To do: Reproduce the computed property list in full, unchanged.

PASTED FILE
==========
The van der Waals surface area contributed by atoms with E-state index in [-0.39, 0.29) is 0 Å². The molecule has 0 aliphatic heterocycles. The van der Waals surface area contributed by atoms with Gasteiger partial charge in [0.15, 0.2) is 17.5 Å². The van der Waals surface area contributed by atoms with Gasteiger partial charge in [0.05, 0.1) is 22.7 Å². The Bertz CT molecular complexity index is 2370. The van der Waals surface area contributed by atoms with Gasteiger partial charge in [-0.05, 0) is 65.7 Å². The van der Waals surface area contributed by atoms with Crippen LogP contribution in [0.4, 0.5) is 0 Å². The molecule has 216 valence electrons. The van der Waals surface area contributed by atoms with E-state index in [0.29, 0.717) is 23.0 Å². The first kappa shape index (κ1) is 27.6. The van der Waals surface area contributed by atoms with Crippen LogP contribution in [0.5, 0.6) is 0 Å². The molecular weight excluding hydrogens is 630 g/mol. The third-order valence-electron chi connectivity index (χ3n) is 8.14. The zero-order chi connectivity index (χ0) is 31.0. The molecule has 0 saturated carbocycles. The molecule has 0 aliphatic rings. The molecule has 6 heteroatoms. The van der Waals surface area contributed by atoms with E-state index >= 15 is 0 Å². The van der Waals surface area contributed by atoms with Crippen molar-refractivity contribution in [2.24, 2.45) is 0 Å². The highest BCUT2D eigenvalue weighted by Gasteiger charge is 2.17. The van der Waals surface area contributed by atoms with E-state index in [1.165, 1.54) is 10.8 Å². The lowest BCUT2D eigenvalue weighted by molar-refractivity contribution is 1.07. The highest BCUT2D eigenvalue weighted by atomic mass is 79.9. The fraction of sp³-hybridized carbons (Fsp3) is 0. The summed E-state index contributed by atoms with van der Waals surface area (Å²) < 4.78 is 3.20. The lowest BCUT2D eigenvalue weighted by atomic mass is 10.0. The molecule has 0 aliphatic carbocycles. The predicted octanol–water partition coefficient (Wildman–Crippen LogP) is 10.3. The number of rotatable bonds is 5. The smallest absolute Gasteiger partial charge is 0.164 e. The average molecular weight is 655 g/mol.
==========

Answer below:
The van der Waals surface area contributed by atoms with E-state index in [-0.39, 0.29) is 0 Å². The molecule has 0 aliphatic heterocycles. The van der Waals surface area contributed by atoms with Gasteiger partial charge in [0.15, 0.2) is 17.5 Å². The van der Waals surface area contributed by atoms with Gasteiger partial charge in [0.05, 0.1) is 22.7 Å². The Bertz CT molecular complexity index is 2370. The van der Waals surface area contributed by atoms with Gasteiger partial charge in [-0.05, 0) is 65.7 Å². The van der Waals surface area contributed by atoms with Crippen LogP contribution in [0.4, 0.5) is 0 Å². The molecule has 216 valence electrons. The van der Waals surface area contributed by atoms with E-state index in [0.29, 0.717) is 23.0 Å². The first kappa shape index (κ1) is 27.6. The van der Waals surface area contributed by atoms with Crippen LogP contribution in [0.5, 0.6) is 0 Å². The molecular weight excluding hydrogens is 630 g/mol. The third-order valence-electron chi connectivity index (χ3n) is 8.14. The zero-order chi connectivity index (χ0) is 31.0. The molecule has 0 saturated carbocycles. The molecule has 0 aliphatic rings. The molecule has 6 heteroatoms. The van der Waals surface area contributed by atoms with E-state index >= 15 is 0 Å². The van der Waals surface area contributed by atoms with Crippen molar-refractivity contribution in [2.24, 2.45) is 0 Å². The highest BCUT2D eigenvalue weighted by Gasteiger charge is 2.17. The van der Waals surface area contributed by atoms with E-state index in [1.165, 1.54) is 10.8 Å². The lowest BCUT2D eigenvalue weighted by molar-refractivity contribution is 1.07. The highest BCUT2D eigenvalue weighted by atomic mass is 79.9. The fraction of sp³-hybridized carbons (Fsp3) is 0. The summed E-state index contributed by atoms with van der Waals surface area (Å²) < 4.78 is 3.20. The lowest BCUT2D eigenvalue weighted by atomic mass is 10.0. The molecule has 0 aliphatic carbocycles. The predicted octanol–water partition coefficient (Wildman–Crippen LogP) is 10.3. The number of rotatable bonds is 5. The smallest absolute Gasteiger partial charge is 0.164 e. The average molecular weight is 655 g/mol.